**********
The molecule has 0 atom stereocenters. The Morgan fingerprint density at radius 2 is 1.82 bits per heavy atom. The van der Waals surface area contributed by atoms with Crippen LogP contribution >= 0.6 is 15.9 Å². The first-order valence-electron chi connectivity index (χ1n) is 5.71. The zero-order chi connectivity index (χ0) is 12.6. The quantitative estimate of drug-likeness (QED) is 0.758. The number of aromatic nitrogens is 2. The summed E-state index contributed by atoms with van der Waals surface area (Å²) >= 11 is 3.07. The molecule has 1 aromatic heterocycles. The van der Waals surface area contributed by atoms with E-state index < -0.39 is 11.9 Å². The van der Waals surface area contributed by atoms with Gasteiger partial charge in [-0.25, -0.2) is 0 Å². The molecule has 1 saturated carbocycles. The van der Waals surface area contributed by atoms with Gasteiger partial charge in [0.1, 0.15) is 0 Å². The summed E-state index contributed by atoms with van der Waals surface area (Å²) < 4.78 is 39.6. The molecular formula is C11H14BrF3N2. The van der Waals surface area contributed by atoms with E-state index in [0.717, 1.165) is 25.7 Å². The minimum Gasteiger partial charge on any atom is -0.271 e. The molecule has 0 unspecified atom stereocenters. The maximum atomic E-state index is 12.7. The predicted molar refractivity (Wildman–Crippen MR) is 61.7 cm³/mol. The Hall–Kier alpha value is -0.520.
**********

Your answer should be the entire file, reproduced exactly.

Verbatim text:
The molecule has 0 atom stereocenters. The Morgan fingerprint density at radius 2 is 1.82 bits per heavy atom. The van der Waals surface area contributed by atoms with Crippen LogP contribution >= 0.6 is 15.9 Å². The first-order valence-electron chi connectivity index (χ1n) is 5.71. The zero-order chi connectivity index (χ0) is 12.6. The quantitative estimate of drug-likeness (QED) is 0.758. The number of aromatic nitrogens is 2. The summed E-state index contributed by atoms with van der Waals surface area (Å²) >= 11 is 3.07. The molecule has 1 aromatic heterocycles. The van der Waals surface area contributed by atoms with E-state index < -0.39 is 11.9 Å². The van der Waals surface area contributed by atoms with Gasteiger partial charge in [-0.25, -0.2) is 0 Å². The molecule has 1 saturated carbocycles. The van der Waals surface area contributed by atoms with Gasteiger partial charge in [0.1, 0.15) is 0 Å². The summed E-state index contributed by atoms with van der Waals surface area (Å²) < 4.78 is 39.6. The molecular formula is C11H14BrF3N2. The van der Waals surface area contributed by atoms with E-state index in [0.717, 1.165) is 25.7 Å². The minimum Gasteiger partial charge on any atom is -0.271 e. The molecule has 0 unspecified atom stereocenters. The maximum atomic E-state index is 12.7. The predicted molar refractivity (Wildman–Crippen MR) is 61.7 cm³/mol. The Hall–Kier alpha value is -0.520.